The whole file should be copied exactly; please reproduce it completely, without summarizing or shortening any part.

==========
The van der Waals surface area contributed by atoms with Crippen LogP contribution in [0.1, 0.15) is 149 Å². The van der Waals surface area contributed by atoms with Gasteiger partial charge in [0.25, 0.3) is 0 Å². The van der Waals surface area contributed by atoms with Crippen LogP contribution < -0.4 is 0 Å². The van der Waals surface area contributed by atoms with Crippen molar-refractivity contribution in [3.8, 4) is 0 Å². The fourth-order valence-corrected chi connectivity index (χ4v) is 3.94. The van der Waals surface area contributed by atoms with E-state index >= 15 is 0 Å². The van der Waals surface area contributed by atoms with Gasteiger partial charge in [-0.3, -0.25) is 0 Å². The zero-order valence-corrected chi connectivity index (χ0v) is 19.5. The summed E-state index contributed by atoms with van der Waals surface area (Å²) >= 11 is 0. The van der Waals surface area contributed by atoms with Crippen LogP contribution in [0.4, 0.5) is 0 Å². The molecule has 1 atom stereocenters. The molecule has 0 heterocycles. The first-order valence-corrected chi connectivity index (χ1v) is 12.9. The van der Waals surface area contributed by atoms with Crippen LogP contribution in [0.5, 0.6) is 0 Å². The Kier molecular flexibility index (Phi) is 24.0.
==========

The van der Waals surface area contributed by atoms with Crippen LogP contribution in [0.1, 0.15) is 149 Å². The van der Waals surface area contributed by atoms with Gasteiger partial charge in [0.25, 0.3) is 0 Å². The van der Waals surface area contributed by atoms with Crippen LogP contribution < -0.4 is 0 Å². The van der Waals surface area contributed by atoms with Crippen molar-refractivity contribution in [3.8, 4) is 0 Å². The fourth-order valence-corrected chi connectivity index (χ4v) is 3.94. The van der Waals surface area contributed by atoms with E-state index >= 15 is 0 Å². The van der Waals surface area contributed by atoms with Gasteiger partial charge in [-0.3, -0.25) is 0 Å². The zero-order valence-corrected chi connectivity index (χ0v) is 19.5. The summed E-state index contributed by atoms with van der Waals surface area (Å²) >= 11 is 0. The van der Waals surface area contributed by atoms with Crippen LogP contribution in [0.4, 0.5) is 0 Å². The molecule has 1 atom stereocenters. The molecule has 0 heterocycles. The first-order valence-corrected chi connectivity index (χ1v) is 12.9. The van der Waals surface area contributed by atoms with Crippen LogP contribution in [0.5, 0.6) is 0 Å². The Kier molecular flexibility index (Phi) is 24.0.